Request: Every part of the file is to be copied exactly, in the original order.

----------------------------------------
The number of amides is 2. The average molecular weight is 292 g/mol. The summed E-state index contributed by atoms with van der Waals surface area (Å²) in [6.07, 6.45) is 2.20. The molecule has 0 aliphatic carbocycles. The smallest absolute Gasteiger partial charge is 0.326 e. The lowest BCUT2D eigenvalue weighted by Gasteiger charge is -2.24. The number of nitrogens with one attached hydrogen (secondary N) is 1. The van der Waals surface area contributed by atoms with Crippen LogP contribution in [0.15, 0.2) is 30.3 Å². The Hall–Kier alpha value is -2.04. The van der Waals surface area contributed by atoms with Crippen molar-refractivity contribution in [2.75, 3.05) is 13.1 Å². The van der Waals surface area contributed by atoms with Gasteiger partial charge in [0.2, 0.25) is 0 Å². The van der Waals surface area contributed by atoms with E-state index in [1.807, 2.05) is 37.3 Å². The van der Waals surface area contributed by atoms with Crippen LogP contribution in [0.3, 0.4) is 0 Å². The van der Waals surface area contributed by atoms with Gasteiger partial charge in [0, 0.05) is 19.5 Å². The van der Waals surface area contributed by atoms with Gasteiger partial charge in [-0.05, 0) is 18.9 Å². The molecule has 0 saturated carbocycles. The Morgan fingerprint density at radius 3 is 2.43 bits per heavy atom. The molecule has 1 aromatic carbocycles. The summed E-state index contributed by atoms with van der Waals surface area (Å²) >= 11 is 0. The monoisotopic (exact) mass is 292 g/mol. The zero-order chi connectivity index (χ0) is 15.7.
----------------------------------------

The number of amides is 2. The average molecular weight is 292 g/mol. The summed E-state index contributed by atoms with van der Waals surface area (Å²) in [6.07, 6.45) is 2.20. The molecule has 0 aliphatic carbocycles. The smallest absolute Gasteiger partial charge is 0.326 e. The lowest BCUT2D eigenvalue weighted by Gasteiger charge is -2.24. The number of nitrogens with one attached hydrogen (secondary N) is 1. The van der Waals surface area contributed by atoms with Crippen LogP contribution in [0.15, 0.2) is 30.3 Å². The Hall–Kier alpha value is -2.04. The van der Waals surface area contributed by atoms with Crippen molar-refractivity contribution in [2.75, 3.05) is 13.1 Å². The van der Waals surface area contributed by atoms with Gasteiger partial charge in [0.2, 0.25) is 0 Å². The van der Waals surface area contributed by atoms with E-state index in [1.807, 2.05) is 37.3 Å². The van der Waals surface area contributed by atoms with Crippen LogP contribution in [0.3, 0.4) is 0 Å². The van der Waals surface area contributed by atoms with Gasteiger partial charge in [0, 0.05) is 19.5 Å². The van der Waals surface area contributed by atoms with Gasteiger partial charge in [-0.05, 0) is 18.9 Å². The molecule has 0 saturated carbocycles. The Morgan fingerprint density at radius 3 is 2.43 bits per heavy atom. The molecule has 1 aromatic carbocycles. The summed E-state index contributed by atoms with van der Waals surface area (Å²) >= 11 is 0. The monoisotopic (exact) mass is 292 g/mol. The zero-order chi connectivity index (χ0) is 15.7.